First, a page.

Consider the following case. There are n seeds in the arrangement. The nearest seed is seed 1, the next one is seed 2, and so on. If each seed has an area of 1, we have a total area of n and a circle with a radius of from the area formula (Area= ). Given this, the distance from the center to each seed is proportional to the square root of its seed number. If we call this angle alpha, the angle of seed k will be alpha*k. So we can easily describe the location of any seed in polar coordinates with and theta=k*alpha.

If we chose an angle of 0.15 (54A) the result will be far better. But we will be done again after 20 seeds, for 20*0.15=3, so after 3 complete turns we will be back on the same line. If we choose 0.48, which is a little bit better than 0.15, we will come back to the original line in 25 rotations.

Therefore, speaking logically, if we choose an irrational number we will not return to the original line. Of course we will get close to it, since every irrational number has some kind of rational approximation. In nature, we mostly observe the so-called golden ratio, an irrational (1.618 = ), which is the root of the equation , which is the limit of the ratio of two consecutive Fibonacci numbers.

With this angle of rotation, each seed is rotated approximately 1.618 revolutions from the previous seed (i.e., 0.618 revolutions or 0.618*360=222.5A). Notice how well distributed the seeds appear; for there is no clumping and very little wasted space. Although the pattern grows quite large, the distances between neighboring seeds appear to stay constant. In nature, you can see that plants grow their seeds simply where there is the most room.

It is really amazing that a single fixed angle can produce the optimal design no matter how large the plant becomes. For example, once a leaf's angle is fixed, that leaf will œdo its best not to obscure the leaves below and œdo its best not to be obscured by any leaves that will grow above it. Similarly, once a seed is positioned on a seed head, the new seeds continue to push the older ones out in a straight line. However, it retains the seed head's original angle. The seeds will always be packed uniformly on the seed head regardless of the head's size. The principle that a single angle produces uniform packing no matter how much growth appears thereafter was proved mathematically only in 1993 by the French mathematicians Douady and Couder.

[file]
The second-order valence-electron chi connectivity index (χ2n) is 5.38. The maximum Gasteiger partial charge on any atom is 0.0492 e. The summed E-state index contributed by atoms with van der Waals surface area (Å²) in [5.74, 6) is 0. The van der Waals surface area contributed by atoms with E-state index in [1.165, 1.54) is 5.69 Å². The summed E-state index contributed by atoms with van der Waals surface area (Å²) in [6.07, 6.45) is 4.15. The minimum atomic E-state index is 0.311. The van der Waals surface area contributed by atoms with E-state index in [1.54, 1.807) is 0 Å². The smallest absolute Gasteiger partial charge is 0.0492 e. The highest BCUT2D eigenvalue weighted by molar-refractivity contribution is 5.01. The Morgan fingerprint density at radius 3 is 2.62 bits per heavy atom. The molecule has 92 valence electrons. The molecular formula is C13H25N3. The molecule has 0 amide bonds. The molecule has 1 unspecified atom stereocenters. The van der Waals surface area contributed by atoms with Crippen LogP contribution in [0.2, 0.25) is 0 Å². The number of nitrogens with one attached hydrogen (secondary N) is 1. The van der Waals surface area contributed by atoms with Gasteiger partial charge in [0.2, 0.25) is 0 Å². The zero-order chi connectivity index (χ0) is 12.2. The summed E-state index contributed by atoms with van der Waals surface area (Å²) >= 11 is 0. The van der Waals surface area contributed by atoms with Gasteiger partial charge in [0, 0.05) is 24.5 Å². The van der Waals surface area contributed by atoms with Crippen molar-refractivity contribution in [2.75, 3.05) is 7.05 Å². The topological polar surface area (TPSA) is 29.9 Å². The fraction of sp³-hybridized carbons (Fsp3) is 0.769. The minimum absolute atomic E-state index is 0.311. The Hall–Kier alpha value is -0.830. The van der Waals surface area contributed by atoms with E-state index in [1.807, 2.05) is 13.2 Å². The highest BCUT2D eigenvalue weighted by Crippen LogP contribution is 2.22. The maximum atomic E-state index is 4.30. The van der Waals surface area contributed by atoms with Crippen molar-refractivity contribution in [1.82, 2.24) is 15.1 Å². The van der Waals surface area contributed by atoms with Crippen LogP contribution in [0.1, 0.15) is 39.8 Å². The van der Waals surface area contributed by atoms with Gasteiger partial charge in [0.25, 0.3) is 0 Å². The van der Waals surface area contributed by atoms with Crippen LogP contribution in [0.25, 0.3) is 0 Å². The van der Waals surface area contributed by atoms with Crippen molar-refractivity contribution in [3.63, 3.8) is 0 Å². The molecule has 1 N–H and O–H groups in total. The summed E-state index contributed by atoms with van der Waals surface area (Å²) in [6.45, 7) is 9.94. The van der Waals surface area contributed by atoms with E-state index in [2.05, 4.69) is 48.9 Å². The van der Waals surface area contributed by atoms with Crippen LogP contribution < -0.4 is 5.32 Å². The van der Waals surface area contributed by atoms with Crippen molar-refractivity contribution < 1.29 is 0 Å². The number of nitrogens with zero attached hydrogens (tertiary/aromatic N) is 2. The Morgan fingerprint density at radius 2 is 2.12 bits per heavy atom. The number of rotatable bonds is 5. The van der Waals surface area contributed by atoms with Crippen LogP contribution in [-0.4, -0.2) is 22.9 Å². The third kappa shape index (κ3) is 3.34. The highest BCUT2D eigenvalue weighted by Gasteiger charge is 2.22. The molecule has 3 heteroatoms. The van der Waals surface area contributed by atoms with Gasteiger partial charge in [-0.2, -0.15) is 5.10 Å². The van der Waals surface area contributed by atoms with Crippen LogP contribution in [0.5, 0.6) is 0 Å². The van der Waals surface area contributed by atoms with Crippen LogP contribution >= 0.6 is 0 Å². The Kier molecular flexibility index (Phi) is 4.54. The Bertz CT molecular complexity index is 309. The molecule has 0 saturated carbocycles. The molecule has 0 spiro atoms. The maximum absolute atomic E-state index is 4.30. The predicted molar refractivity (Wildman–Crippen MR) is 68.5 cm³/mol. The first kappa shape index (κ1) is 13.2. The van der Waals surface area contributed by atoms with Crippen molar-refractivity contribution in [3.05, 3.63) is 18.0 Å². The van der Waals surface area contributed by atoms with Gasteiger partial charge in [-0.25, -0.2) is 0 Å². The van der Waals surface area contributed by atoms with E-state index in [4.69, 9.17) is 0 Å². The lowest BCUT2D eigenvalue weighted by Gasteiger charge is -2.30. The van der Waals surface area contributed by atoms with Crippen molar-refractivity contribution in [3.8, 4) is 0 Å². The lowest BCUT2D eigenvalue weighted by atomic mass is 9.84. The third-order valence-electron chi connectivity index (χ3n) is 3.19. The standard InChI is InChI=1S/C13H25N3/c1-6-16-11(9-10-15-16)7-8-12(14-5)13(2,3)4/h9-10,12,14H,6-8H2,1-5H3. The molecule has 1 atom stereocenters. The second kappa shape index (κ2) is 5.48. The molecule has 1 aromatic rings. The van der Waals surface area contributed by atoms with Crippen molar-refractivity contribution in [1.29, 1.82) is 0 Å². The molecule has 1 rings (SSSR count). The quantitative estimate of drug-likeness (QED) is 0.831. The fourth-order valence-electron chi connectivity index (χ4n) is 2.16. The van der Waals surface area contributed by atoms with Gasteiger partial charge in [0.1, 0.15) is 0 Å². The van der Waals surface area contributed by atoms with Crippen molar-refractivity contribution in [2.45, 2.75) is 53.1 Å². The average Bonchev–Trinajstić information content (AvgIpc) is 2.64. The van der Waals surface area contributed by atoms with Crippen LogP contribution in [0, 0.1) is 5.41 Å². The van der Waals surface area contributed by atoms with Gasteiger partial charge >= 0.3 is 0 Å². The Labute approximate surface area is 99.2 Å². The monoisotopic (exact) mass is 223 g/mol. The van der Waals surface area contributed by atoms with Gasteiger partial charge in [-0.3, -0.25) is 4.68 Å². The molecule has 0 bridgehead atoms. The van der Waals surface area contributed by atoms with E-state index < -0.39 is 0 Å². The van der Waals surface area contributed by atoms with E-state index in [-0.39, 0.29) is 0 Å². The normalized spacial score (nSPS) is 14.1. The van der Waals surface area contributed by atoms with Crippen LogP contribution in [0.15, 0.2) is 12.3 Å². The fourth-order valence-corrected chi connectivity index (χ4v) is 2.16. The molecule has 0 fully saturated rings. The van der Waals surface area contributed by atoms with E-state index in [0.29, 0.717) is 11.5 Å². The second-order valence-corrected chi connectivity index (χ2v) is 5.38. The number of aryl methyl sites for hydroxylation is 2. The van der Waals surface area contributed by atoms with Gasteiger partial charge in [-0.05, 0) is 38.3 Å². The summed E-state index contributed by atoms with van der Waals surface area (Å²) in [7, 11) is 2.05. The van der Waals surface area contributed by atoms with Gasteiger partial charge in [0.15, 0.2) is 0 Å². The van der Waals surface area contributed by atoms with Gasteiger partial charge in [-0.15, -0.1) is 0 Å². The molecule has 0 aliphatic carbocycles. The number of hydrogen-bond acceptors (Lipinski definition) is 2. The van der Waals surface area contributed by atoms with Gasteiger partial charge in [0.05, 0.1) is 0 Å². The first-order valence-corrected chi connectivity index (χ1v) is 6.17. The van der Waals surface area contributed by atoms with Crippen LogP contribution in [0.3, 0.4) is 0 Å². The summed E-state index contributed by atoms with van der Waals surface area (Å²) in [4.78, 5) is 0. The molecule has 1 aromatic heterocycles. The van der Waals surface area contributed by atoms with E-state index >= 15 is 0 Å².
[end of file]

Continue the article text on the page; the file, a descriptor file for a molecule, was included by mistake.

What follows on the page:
We frequently observe the golden ration in nature. In addition, we can try flowers and flowers, at least mathematically and as models.

**Conclusion**

We look at nature and see God's creation. Most people just look at the general design, but others also study the seeds and their designs. As the Qur'an's first verse tells us to œRead, in the sense of reading the signs in nature (the Qur'an was revealed to a largely illiterate people who had no significant body of written literature), we should understand this as an indication to analyze nature.

As a mathematician, I see that God has arranged everything in nature according to a mathematical order. He puts the maximum number of seeds in a minimum area. Bees use hexagons to store the maximum amount of honey in a minimal space. This fact is even mentioned in Qur'an 16:68: Your Lord revealed to the bee. Those who believe in evolution say that the picture is very clear. But there is a great art in front of us, one which is very well balanced and in perfect accord with mathematical harmony. This shows that there is no luck or chance in the world, and that everything is based on the rules that God has laid down for His creation.

*Footnote*

*1. Fibonacci (Leonardo da Pisa, c1175-1250): The son of a Pisan merchant who also served as a customs officer in North Africa. He travelled widely in Barbary (Algeria) and was later sent on business trips to Egypt, Syria, Greece, Sicily and Provence. In 1200 he returned to Pisa and used the knowledge that he had gained on his travels to write Liber abaci, in which he introduced the Latin-speaking world to the decimal number system. Fibonacci numbers begin with 1,1 and the next term is the sum of the two previous terms. The first ones in the series are 1,1,2,3,5,8,13,21,34,55,89,*

**References**

*Mathematics Magazine 75:3 (June 2002): 163-73.*

*http://ccins.camosun.bc.ca/~jbritton/fibslide/jbfibslide.htm.*

*G. J. Mitchison, œPhyllotaxis and the Fibonacci Series, Science 1965, 270-75.*

*P. Stevens, Patterns in Nature (New York: Little Brown and Co.,1974).*